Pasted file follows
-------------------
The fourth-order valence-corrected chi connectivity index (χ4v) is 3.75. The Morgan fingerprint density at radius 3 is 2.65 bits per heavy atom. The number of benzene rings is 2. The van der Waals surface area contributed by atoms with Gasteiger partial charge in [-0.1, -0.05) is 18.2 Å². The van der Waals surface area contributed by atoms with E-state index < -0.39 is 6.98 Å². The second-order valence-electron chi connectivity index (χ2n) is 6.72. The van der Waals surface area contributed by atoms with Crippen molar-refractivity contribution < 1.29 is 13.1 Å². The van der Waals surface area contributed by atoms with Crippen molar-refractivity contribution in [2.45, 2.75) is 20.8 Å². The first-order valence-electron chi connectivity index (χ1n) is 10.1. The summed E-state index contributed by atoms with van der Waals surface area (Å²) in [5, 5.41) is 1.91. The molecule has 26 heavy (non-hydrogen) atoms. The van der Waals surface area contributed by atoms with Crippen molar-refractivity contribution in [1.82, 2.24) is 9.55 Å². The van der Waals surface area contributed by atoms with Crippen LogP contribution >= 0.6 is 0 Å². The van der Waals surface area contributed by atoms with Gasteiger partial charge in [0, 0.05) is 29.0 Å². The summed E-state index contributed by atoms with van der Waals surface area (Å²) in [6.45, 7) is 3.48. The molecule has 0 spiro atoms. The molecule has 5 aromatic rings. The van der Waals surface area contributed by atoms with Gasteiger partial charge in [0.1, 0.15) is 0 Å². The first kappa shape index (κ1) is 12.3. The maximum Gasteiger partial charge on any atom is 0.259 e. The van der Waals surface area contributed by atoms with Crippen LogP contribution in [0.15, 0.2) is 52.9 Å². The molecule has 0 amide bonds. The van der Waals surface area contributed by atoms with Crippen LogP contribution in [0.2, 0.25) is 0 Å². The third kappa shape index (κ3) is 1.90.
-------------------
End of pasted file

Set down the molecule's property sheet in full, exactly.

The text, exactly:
The fourth-order valence-corrected chi connectivity index (χ4v) is 3.75. The Morgan fingerprint density at radius 3 is 2.65 bits per heavy atom. The number of benzene rings is 2. The van der Waals surface area contributed by atoms with Gasteiger partial charge in [-0.1, -0.05) is 18.2 Å². The van der Waals surface area contributed by atoms with E-state index < -0.39 is 6.98 Å². The second-order valence-electron chi connectivity index (χ2n) is 6.72. The van der Waals surface area contributed by atoms with Crippen molar-refractivity contribution < 1.29 is 13.1 Å². The van der Waals surface area contributed by atoms with Crippen molar-refractivity contribution in [2.45, 2.75) is 20.8 Å². The first-order valence-electron chi connectivity index (χ1n) is 10.1. The summed E-state index contributed by atoms with van der Waals surface area (Å²) in [5, 5.41) is 1.91. The molecule has 26 heavy (non-hydrogen) atoms. The van der Waals surface area contributed by atoms with Crippen molar-refractivity contribution in [1.82, 2.24) is 9.55 Å². The van der Waals surface area contributed by atoms with Crippen LogP contribution >= 0.6 is 0 Å². The van der Waals surface area contributed by atoms with Gasteiger partial charge in [0, 0.05) is 29.0 Å². The summed E-state index contributed by atoms with van der Waals surface area (Å²) in [6.45, 7) is 3.48. The molecule has 0 spiro atoms. The molecule has 5 aromatic rings. The van der Waals surface area contributed by atoms with Gasteiger partial charge in [0.1, 0.15) is 0 Å². The first kappa shape index (κ1) is 12.3. The maximum Gasteiger partial charge on any atom is 0.259 e. The van der Waals surface area contributed by atoms with Crippen LogP contribution in [0.15, 0.2) is 52.9 Å². The molecule has 0 amide bonds. The van der Waals surface area contributed by atoms with Crippen LogP contribution in [0.2, 0.25) is 0 Å². The third kappa shape index (κ3) is 1.90.